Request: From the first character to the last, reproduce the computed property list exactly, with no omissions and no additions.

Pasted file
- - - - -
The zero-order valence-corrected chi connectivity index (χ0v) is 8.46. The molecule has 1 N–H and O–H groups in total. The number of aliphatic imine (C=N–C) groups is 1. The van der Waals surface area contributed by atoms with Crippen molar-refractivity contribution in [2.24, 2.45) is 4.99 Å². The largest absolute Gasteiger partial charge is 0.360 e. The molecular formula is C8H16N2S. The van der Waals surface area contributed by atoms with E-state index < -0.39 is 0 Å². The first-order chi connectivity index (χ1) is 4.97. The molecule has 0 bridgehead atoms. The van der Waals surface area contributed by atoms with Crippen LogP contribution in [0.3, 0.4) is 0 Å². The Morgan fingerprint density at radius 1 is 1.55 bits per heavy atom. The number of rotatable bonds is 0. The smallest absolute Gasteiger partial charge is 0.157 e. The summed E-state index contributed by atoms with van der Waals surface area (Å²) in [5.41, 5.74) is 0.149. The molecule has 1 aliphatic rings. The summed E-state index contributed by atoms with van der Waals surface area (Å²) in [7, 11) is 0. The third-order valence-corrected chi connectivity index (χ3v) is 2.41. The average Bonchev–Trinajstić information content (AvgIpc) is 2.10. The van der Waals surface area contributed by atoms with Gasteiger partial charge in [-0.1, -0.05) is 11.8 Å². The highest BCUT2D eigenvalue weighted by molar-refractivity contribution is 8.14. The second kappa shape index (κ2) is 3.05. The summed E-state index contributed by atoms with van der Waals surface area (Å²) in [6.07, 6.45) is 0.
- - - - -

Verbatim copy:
The zero-order valence-corrected chi connectivity index (χ0v) is 8.46. The molecule has 1 N–H and O–H groups in total. The number of aliphatic imine (C=N–C) groups is 1. The van der Waals surface area contributed by atoms with Crippen molar-refractivity contribution in [2.24, 2.45) is 4.99 Å². The largest absolute Gasteiger partial charge is 0.360 e. The molecular formula is C8H16N2S. The van der Waals surface area contributed by atoms with E-state index < -0.39 is 0 Å². The first-order chi connectivity index (χ1) is 4.97. The molecule has 0 bridgehead atoms. The van der Waals surface area contributed by atoms with Crippen LogP contribution in [0.3, 0.4) is 0 Å². The Morgan fingerprint density at radius 1 is 1.55 bits per heavy atom. The number of rotatable bonds is 0. The smallest absolute Gasteiger partial charge is 0.157 e. The summed E-state index contributed by atoms with van der Waals surface area (Å²) in [5.41, 5.74) is 0.149. The molecule has 1 aliphatic rings. The summed E-state index contributed by atoms with van der Waals surface area (Å²) in [7, 11) is 0. The third-order valence-corrected chi connectivity index (χ3v) is 2.41. The average Bonchev–Trinajstić information content (AvgIpc) is 2.10. The van der Waals surface area contributed by atoms with Gasteiger partial charge in [-0.1, -0.05) is 11.8 Å². The highest BCUT2D eigenvalue weighted by molar-refractivity contribution is 8.14. The second kappa shape index (κ2) is 3.05. The summed E-state index contributed by atoms with van der Waals surface area (Å²) in [6.07, 6.45) is 0.